Custom cut snap in carpeting is standard for all Yamaha models. The SX192 has additional sole storage centered in the walk through. This is a good wet storage bin since the drain is connected to a hose that leads overboard and not into the bilge. Full marks to Yamaha for this feature!
The next area is one that we have been showing on Yamaha boats for years: the stern seating and swim area. Since the engine is so compact, it allows the designers to provide boaters more usable space at the stern.
View of the stern of the Yamaha SX192 single engine jet boat. Yamaha call it their “Stern Lounge.” It’s a great place to spend a day on the water.
The stern seating has comfortable back rests with cup holders to either side and a ski point on centerline. The cleanout port for the jet drive unit is under the seat. The swim ladder is located under the swim platform and the addition of two grab handles will make reboarding easier. The waterjet propulsion requires no exposed propeller, which has obvious advantages for a family with small or younger kids.
All Yamaha’s engines are built of corrosion-resistant alloys, suitable for fresh or salt water use. This impeller is the heart of the propulsion unit.
This nineteen-footer, from the tip of her roomy bow seating area to the output of her 1.8 liter supercharged engine, is one little fun machine. Heading off the dock, she was responsive. I never felt like I had to react to the maneuvering peculiarities of a jet drive as I’ve had to do in the past with earlier models. Sure, she’s a nineteen-footer at an attractive price, so I didn’t expect to be riding in the lap of luxury. But Yamaha’s automated production efficiency and attention to detail has provided a feel of luxury I don’t normally expect to find at the entry level in a boat that is all about water sports. Our test boat tipped the scale at 2660 pounds, including two of us on board. As we accelerated, the GPS struggled to keep up with us as we were on plane in 3.5 seconds and the needle hit 30 in 5.1 seconds. The hull seems to be a perfect match for Yamaha’s purpose-built engine, and I understand that the hull shape is the result of a bunch of tweaking to get the shape of the entry just right. It felt good to me. Our best cruising performance was observed at 5500 rpm where we saw a speed of 25.55 mph using fuel at a rate of 8.3 gph for a range of 83 statute miles, and our top speed was 50.6 MPH at 7700 rpm, wide open throttle.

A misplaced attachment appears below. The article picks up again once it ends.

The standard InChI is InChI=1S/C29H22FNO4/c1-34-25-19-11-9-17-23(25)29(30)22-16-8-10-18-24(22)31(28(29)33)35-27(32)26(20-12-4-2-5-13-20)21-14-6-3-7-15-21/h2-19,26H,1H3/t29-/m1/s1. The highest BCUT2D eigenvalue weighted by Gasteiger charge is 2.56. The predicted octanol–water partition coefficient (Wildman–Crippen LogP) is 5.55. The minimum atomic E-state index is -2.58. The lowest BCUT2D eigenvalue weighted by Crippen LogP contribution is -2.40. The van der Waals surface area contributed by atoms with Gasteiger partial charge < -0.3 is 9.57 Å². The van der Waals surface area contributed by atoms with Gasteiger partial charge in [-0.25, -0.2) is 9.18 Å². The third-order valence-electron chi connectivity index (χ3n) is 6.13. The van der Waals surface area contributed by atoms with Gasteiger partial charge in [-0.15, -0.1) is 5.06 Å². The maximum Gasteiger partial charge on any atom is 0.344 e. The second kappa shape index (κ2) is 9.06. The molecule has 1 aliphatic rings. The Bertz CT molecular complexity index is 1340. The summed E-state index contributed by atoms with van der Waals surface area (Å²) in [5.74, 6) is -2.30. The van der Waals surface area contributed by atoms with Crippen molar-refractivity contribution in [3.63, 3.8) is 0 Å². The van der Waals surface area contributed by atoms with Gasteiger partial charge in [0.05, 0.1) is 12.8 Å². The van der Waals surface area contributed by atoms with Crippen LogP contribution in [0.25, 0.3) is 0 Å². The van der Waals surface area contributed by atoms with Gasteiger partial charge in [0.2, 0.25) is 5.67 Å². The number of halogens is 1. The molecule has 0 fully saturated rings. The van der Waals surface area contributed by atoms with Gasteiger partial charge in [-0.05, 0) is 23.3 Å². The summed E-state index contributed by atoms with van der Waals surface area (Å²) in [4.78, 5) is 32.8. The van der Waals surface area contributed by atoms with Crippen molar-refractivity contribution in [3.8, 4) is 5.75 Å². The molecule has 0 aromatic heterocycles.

An improvement I look forward to seeing from Yamaha is full fly-by-wire throttle control. Right now, the throttle lever is linked to the electronic controller by aviation-type wire linkage. Since they already have the electronics in place, it makes sense to me that they should make this change one of these days.
On the other hand, one improvement they have made is very effective indeed; it’s called “Thrust Directional Enhancer” and it serves to improve slow-speed handling. It sounded like a sales pitch to me, but I’m pleased to say that my skepticism was proven wrong. This is the most maneuverable jet drive boat that I have ever brought in to a dock. I’m sure a beginner could feel confident right out of the blocks. Between her ease of maintenance, standard features, and attractive price, it’s not a wonder that Yamaha seems to get more popular with boating families every year. We think this new model offers all the standard features one would expect in a larger boat, but with the twist of industry-leading engine technology. This boat comes with a painted trailer as a complete package starting at $30,999.
= Standard = Optional
|Warranties change from time to time. While BoatTEST.com has tried to ensure the most up-to-date warranty offered by each builder, it does not guarantee the accuracies of the information presented below. Please check with the boat builder or your local dealer before you buy any boat.|
|RPM||MPH||Knots||Total GPH||MPG||NMPG||Stat. Mile||NM||KM||KPH||LPH||KPL||dBA|
All fuel consumption numbers are the total for all engines in the boat. Speeds are measured with Stalker ProSports radar gun or GPS. Fuel consumption (gallons per hour) measured with Floscan digital fuel-flow meter or by on-board factory-installed diagnostic instruments. Range is based on 90% of published fuel capacity. Sound levels determined using Radio Shack digital decibel meter on A scale. 68 dBA is the level of normal conversation. Time to plane is measured from start of acceleration to formation of rooster tail behind boat.
|Time To Plane||3.5 sec.|
|0 to 30||5.1 sec.|
|Test Power||1 x 1.8L Yamaha Super High Output Marine Engine|
|Load||2 persons, 1/2 fuel, no water, minimal gear|
|Climate||71 deg., 94% humid.; wind: 0 mph; seas: calm|